With so much death and pain it can be hard to keep track of all the vigils. In front of flashing cameras and reporters scribbling in notebooks, demonstrators expressed frustration and anger at what many call the systemic racism of the Canadian justice system. Addressing the crowd, then-Manitoba Keewatinowi Okimakanak Grand Chief Sheila North declared that 150 years of Canadian history weighed on Stanley’s finger as he pulled the trigger. “It wasn’t just an accident. There were years of history that went behind that gunshot that took that life,” North said.
As the words fell from North’s lips, Eleanor wept, standing over the spot her daughter’s body had been found, lamenting what she believes is the institutional racism of the Canadian health care system. The sense Windy’s death had already been forgotten was palpable. It was exactly what Eleanor feared most: Her daughter had become a statistic. “She’s just one more dead Native woman,” Eleanor says.
Twelve days later, the jury in another high-profile murder trial ended deliberations. Raymond Cormier stood accused of murdering 15-year-old Tina Fontaine, whose body was pulled from Winnipeg’s Red River in 2014, wrapped in a duvet and weighed down with rocks. Her death was a catalyst for the creation of Canada’s National Inquiry into Missing and Murdered Indigenous Women and Girls. The hope of “Justice for Tina,” the rallying cry shouted at protests in her honour, was in many ways the stand-in for the overdue justice that had eluded too many for too long. The verdict: not guilty.
After her daughter’s death, Eleanor had a series of meetings with staff and administration from Seven Oaks General Hospital and the Winnipeg Regional Health Authority, the city’s governing body for health care regulation. She was looking for answers, but says she came out with more questions. (The Winnipeg Regional Health Authority declined comment for this story, saying it couldn’t speak publicly about the case due to patient privacy concerns.) When interviewed in June, Eleanor said she still had not learned whether or not hospital staff called a “Code Yellow” when Windy disappeared, which could have protected her that night. She also says a doctor who attended one of the meetings told her Windy had been “lucid” enough to leave on her own the night she went missing.
“She was hallucinating. She was clearly under the influence. They had given her a [sedative]. But she’s lucid enough to leave?” Eleanor says. “They didn’t even look for her. Her life didn’t matter to them. I even told them, ‘If it was that cold outside, you would bring in your pet. You’d have that compassion for your pet. Why didn’t you show my daughter that compassion?’”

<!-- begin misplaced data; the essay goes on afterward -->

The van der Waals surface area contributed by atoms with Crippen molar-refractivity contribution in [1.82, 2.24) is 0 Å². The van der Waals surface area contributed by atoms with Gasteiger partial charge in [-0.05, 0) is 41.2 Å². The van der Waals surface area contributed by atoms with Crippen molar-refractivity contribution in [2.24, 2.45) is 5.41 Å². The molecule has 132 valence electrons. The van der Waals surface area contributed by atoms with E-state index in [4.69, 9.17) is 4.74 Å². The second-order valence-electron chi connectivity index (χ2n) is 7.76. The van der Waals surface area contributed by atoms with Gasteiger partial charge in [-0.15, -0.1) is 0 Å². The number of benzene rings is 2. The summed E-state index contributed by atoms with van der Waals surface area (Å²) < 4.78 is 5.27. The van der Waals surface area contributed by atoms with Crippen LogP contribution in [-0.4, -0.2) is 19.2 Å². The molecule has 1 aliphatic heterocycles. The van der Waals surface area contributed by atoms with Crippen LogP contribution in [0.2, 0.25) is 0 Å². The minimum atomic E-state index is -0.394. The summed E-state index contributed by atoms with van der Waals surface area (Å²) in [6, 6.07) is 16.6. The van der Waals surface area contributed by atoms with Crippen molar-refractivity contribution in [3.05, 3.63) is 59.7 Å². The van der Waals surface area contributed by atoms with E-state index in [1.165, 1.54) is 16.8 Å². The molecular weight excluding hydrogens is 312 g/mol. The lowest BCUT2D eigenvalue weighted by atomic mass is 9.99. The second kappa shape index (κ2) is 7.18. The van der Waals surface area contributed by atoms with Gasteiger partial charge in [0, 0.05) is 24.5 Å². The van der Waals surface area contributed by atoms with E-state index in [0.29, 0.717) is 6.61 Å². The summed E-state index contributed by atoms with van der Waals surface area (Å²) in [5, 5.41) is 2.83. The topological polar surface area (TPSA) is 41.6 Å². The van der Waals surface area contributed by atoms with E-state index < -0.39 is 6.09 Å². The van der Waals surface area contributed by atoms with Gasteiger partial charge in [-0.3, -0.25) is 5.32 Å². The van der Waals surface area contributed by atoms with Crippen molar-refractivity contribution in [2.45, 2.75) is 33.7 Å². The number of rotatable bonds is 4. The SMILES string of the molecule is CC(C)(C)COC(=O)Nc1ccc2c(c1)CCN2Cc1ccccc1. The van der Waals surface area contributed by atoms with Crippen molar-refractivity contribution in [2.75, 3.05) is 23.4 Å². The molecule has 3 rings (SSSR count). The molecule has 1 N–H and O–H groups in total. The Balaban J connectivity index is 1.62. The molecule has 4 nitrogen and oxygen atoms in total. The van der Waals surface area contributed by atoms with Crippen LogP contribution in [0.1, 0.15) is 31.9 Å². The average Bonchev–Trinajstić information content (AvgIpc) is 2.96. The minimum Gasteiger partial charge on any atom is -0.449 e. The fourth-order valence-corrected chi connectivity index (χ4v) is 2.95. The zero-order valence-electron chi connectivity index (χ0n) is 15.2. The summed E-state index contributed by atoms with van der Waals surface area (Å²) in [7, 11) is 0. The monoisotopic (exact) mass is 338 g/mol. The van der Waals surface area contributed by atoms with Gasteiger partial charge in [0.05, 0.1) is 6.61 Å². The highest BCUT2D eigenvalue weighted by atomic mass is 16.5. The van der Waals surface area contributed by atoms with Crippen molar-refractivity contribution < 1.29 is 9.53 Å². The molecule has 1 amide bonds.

Shortly after a local news outlet reported the discovery of Windy’s body, the Winnipeg Police Service, in one of its only public statements on the case, said it did not consider her death suspicious and would have no further updates for media. How and when she got to that back alley is still a mystery. Manitoba’s chief medical examiner has not yet provided an official cause of death.
Eleanor will likely never get the answers she’s after. On one point, however, she has no doubt: Had the hospital done what it was supposed to, Windy wouldn’t have ended up in that alley. In her view, the hospital failed in its duty of care. And that, she says, is symptomatic of the systemic racism simmering below the surface in Winnipeg hospitals.
A few months after her daughter’s death, while the meetings with hospital representatives were still ongoing, Eleanor sat at her kitchen table reminiscing about her late husband, and Windy’s father, Brian. He had been chronically ill prior to his death, so the two of them often went to Winnipeg’s Health Sciences Centre, the closest hospital to their home. “The first thing the nurse would say to him when we walked in was, ‘Okay Brian, what kind of drugs do you want now?’” she says. “It’s not, ‘Hey Brian, why did you come to the hospital? What symptoms do you have?’ That’s the attitude. That’s the kind of treatment he would get.” The racism her husband experienced at Winnipeg hospitals made him increasingly unlikely to seek out medical treatment late in life to avoid the humiliation he felt being stereotyped as the drug-seeking “drunk Indian.”
Research on anti-Indigenous bias in Canadian health care shows Eleanor’s husband wasn’t alone in feeling this way. Citing a string of academic studies, a 2015 report published by the Wellesley Institute, a Toronto-based non-profit think tank, says anti-Indigenous racism is so common in the nation’s health care system that “people strategize around anticipated racism before visiting the emergency department or, in some cases, avoid care altogether.”
A 2011 study cited in the report took a closer look at the experiences of Indigenous and non-Indigenous people accessing care at an inner-city emergency department. The researchers found Indigenous participants believed being identified as “Aboriginal and poor” may negatively affect their credibility in the eyes of health care professionals and hinder their ability to get help.
Refusing to go to the hospital, Eleanor’s husband died of pneumonia at home in December 2015. His death served as the spark for his daughter’s struggle with addiction, which would later lead her into the emergency room of Seven Oaks. Two years to the day of Brian’s death, police arrived at Eleanor’s home, telling her Windy was dead.